The CA crackdown follows an incident involving high-profile Australian Test leg-spinner Shane Warne during a Sheffield Shield match against Western Australia in Perth last Tuesday.
As Warne left the WACA Ground arena, a female journalist from Australia's Channel Nine approached and asked him about rumours he and ex-wife Simone were reuniting.
An annoyed Warne ignored the questions and his Victorian team subsequently fired in a complaint to the television station involved.
The unprecedented interest in Australia's fight to regain the Ashes has prompted home broadcaster Channel Nine to try and boost its coverage, including on-field questioning of players.
But CA chief executive James Sutherland said there would be set limits on the broadcaster's coverage, prohibiting questions of aggrieved batsmen.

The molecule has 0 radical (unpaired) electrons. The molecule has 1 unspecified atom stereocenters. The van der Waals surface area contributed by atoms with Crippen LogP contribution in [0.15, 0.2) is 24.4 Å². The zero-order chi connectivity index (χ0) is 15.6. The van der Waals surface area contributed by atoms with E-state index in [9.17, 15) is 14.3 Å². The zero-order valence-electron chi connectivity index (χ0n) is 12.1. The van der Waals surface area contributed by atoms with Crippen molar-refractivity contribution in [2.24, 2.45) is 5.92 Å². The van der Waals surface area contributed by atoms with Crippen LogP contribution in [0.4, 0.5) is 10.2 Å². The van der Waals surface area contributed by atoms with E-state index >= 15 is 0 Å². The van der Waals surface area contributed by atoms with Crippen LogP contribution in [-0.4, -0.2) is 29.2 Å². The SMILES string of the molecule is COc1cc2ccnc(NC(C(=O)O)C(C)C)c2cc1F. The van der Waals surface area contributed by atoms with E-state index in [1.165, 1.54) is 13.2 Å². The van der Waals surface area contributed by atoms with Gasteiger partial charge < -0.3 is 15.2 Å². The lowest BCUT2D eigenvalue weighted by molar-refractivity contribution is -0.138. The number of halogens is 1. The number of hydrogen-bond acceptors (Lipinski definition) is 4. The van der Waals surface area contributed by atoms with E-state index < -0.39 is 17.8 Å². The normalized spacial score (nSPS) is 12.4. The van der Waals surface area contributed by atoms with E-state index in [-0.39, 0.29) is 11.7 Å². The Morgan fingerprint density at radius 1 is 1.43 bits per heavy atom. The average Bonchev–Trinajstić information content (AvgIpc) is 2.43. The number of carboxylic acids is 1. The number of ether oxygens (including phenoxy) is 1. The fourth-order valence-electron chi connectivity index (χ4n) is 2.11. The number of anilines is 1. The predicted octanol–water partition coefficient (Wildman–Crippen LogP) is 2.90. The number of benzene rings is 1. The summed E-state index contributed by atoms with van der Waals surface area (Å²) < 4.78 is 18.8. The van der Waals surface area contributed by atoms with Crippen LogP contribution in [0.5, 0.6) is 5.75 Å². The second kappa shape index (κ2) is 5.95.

"You're not going to see people talking to them straight after they have got out, that wouldn't be appropriate," Sutherland said Thursday.
"There has to be some parameters that are appropriate to the circumstances."
Australia's 25 contracted players have discussed Nine's desire for a more personal coverage during their training camp last August.
Sutherland and the players' union said the players were open to helping provide a better viewing coverage but it couldn't come at a cost to their roles in the game.
"The players are more than happy to encourage the coverage as long as their boundaries are respected," the Australian Cricket Association spokesperson said.